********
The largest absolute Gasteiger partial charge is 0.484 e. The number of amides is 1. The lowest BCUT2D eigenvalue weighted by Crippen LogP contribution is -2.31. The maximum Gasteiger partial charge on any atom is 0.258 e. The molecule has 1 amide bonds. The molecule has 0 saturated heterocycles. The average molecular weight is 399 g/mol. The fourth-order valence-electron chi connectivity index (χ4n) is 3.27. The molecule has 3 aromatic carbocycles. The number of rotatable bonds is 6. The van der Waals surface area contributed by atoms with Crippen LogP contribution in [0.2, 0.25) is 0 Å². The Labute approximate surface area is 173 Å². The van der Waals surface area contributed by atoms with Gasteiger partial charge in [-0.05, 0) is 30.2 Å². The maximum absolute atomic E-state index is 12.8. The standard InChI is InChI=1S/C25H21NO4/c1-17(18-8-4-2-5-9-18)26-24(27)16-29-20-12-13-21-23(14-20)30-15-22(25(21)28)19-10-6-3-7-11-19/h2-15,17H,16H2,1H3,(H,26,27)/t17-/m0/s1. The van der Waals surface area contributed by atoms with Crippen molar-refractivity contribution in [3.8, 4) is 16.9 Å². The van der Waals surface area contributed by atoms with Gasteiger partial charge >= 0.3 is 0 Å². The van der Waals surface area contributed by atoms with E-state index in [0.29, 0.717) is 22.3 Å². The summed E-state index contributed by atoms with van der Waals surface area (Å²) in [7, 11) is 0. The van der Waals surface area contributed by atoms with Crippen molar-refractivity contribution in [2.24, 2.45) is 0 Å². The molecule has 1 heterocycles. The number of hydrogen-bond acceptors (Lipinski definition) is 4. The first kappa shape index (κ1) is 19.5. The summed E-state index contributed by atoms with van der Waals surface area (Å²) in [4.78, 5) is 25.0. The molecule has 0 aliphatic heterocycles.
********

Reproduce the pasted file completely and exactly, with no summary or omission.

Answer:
The largest absolute Gasteiger partial charge is 0.484 e. The number of amides is 1. The lowest BCUT2D eigenvalue weighted by Crippen LogP contribution is -2.31. The maximum Gasteiger partial charge on any atom is 0.258 e. The molecule has 1 amide bonds. The molecule has 0 saturated heterocycles. The average molecular weight is 399 g/mol. The fourth-order valence-electron chi connectivity index (χ4n) is 3.27. The molecule has 3 aromatic carbocycles. The number of rotatable bonds is 6. The van der Waals surface area contributed by atoms with Crippen LogP contribution in [0.2, 0.25) is 0 Å². The Labute approximate surface area is 173 Å². The van der Waals surface area contributed by atoms with Gasteiger partial charge in [-0.05, 0) is 30.2 Å². The maximum absolute atomic E-state index is 12.8. The standard InChI is InChI=1S/C25H21NO4/c1-17(18-8-4-2-5-9-18)26-24(27)16-29-20-12-13-21-23(14-20)30-15-22(25(21)28)19-10-6-3-7-11-19/h2-15,17H,16H2,1H3,(H,26,27)/t17-/m0/s1. The van der Waals surface area contributed by atoms with Crippen molar-refractivity contribution in [3.8, 4) is 16.9 Å². The van der Waals surface area contributed by atoms with Gasteiger partial charge >= 0.3 is 0 Å². The van der Waals surface area contributed by atoms with E-state index in [0.29, 0.717) is 22.3 Å². The summed E-state index contributed by atoms with van der Waals surface area (Å²) in [7, 11) is 0. The van der Waals surface area contributed by atoms with Crippen molar-refractivity contribution in [2.24, 2.45) is 0 Å². The molecule has 1 heterocycles. The number of hydrogen-bond acceptors (Lipinski definition) is 4. The first kappa shape index (κ1) is 19.5. The summed E-state index contributed by atoms with van der Waals surface area (Å²) in [4.78, 5) is 25.0. The molecule has 0 aliphatic heterocycles.